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About This Collection

Dear friends and gentle hearts,

Language speaks to the mind, but music speaks straight to the soul. Yet music, like other arts, is subject to the arbitrary tyrannies of fashion. Much that is thrilling and beautiful has been utterly forgotten. But it lives on in these recordings, which sit neglected in flea markets and junk shops until someone comes along and says, “I’ll give you five dollars for that whole box.”

“The lateral cut” is the method of inscribing sound vibrations in these records. The earliest recordings were made with a vertical or “hill-and-dale” cut, in which the needle vibrates up and down in the groove. But Mr. Emile Berliner invented a “lateral-cut” system in which the needle vibrated side to side, and that system eventually became the standard for phonograph records. There is no guarantee that absolutely no vertical-cut recordings will ever appear on this site, in spite of its name, but almost all the records here will be lateral-cut records.

A Word About Copyright.

I’ve taken some considerable trouble to be sure that making these recordings available here does not interfere with anyone’s reasonable property rights. They’re almost all unavailable from commercial sources, and most of them are quite rare now, though some were very popular in their time.

In the United States, it is literally impossible to comply with copyright law to the letter, because the law makes a rather clumsy exception in the case of sound recordings. For every other kind of work, there are clear and relatively simple rules, but copyright in sound recordings is left up to the individual states and common law.

So instead of trying to figure out what even lawyers admit is impossible, I make this simple offer: if there is a legitimate copyright owner who objects to the availability of any particular recording on this site, not only will I remove the link to that recording, but I will replace it immediately with a link to a site where it can be purchased. Leave a comment on the article in question to reach me.

In the European Union and many other areas, copyright in sound recordings lasts for fifty years. All these recordings are in the public domain by that standard.

I make no claim to ownership of these digital transfers. As far as I’m concerned, you can do anything at all with them, as long as you don’t break the law where you live. If you do break the law, I don’t want to know about it, and it isn’t my fault. The text on this site is released into the public domain, so it may be reproduced without restriction. Naturally, this release applies only to the text hosted on this site, not to anything on any linked sites.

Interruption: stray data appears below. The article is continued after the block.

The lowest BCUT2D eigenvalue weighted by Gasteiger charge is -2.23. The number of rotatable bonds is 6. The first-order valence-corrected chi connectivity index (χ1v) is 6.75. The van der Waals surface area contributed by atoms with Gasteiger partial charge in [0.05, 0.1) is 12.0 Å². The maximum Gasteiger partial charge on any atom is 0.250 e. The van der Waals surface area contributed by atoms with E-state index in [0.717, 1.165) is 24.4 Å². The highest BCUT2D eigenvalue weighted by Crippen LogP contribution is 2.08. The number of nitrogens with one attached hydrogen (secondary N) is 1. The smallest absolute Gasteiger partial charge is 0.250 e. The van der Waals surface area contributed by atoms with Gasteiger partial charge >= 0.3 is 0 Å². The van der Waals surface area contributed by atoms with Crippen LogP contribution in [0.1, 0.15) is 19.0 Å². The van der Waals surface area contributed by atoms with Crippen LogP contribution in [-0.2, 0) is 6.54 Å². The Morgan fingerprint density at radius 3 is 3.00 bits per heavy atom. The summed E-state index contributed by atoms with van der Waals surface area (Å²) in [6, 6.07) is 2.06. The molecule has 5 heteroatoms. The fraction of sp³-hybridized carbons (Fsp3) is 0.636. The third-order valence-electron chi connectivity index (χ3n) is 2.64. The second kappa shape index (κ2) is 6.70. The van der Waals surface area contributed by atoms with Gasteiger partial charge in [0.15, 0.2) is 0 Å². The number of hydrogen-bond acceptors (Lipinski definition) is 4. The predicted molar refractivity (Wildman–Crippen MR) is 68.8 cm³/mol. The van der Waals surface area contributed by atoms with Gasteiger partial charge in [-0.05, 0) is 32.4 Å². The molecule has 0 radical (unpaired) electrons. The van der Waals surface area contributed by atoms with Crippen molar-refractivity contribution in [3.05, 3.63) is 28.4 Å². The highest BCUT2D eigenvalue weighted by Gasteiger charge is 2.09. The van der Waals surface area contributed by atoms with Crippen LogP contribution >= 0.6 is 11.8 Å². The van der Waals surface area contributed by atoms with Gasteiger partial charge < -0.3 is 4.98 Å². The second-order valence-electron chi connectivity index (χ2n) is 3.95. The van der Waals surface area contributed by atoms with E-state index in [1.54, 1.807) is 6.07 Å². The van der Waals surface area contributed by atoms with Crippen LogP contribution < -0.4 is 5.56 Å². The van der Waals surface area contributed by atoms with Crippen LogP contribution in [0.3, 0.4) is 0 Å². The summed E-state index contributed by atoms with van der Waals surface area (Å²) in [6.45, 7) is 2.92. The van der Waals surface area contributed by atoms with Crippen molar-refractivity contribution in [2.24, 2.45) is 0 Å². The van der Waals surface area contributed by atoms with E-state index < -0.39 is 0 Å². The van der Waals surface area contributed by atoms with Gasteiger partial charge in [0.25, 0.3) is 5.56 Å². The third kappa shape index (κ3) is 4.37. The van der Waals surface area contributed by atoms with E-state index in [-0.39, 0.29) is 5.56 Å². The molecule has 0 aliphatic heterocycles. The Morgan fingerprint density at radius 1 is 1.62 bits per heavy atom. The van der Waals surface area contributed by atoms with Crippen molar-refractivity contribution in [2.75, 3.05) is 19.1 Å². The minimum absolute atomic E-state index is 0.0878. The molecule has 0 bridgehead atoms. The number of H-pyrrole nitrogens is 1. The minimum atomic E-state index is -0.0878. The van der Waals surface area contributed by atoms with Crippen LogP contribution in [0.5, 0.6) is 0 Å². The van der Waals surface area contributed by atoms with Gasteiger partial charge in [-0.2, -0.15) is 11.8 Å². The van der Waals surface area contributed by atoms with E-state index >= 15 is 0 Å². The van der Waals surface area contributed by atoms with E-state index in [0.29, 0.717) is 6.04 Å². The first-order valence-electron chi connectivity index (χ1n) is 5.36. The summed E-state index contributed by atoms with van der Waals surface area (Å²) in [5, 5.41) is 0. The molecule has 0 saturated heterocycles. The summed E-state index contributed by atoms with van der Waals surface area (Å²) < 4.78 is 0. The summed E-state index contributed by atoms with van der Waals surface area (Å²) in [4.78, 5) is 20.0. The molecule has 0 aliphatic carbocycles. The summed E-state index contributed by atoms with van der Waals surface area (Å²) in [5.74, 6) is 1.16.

About the Music Files.

Almost all these recordings come from my own accumulation of miscellaneous old records. The equipment I have for transferring them is cheap and barely adequate, but better than nothing at all. After the transfer, I use some form of electronic noise reduction to take out the worst of the noise, but I prefer to apply it lightly. The best audio restoration software I know is from Diamond Cut Productions; it requires Windows, which may be a disadvantage, and it costs money, but the most reasonably priced version will do all you need for old records. For Linux, Audacity has many of the same functions, and the Gnome Wave Cleaner is also useful. I use the Linux programs when I can get away with it, to avoid booting up the Windows computer.

  1. “Language speaks to the mind, but music speaks straight to the soul.”

    Echoes of your Johnnie thesis?

  2. Larry permalink

    Harry Bradshaw, who works at the Traditional Music Archive in Dublin as an employee of RTE, developed a system for getting the most remaining fidelity out of old 78 rpm records –

    As a 78 (or 45 or 33) rpm record plays, the needle, as it skates along the groove, puts more pressure on the outside wall of the groove than on the inside. This is what propels the needle and arm inward as the recording plays. The outside groove thus gets more wear with repeated plays.

    Harry rigged up an old 78 player to play backwards. I think he simply reversed the polarity of the motor that spins the turntable. The needle starts in the center of the record and works its way outward, with more pressure on the better preserved inner wall of the groove.

    He captures the signal on an old monoaural tape recorder, then simply plays the tape backward to reproduce the original sound. With this method, he has produced several compilations of famous older players for whom we are fortunate enough to have a recorded output.

    His other assignment, for which he has been assigned space at the Archive, has been to remaster to digital and catalog all the old acetate archive tapes of RTE traditional music broadcasts from the 50s through the 70s. They will be available for research use at the Archive. There were some 30,000 numbers to remaster at the start of his project, some 10-15 years ago, but he may be done with that project now. Haven’t talked to him in some 7-8 years.

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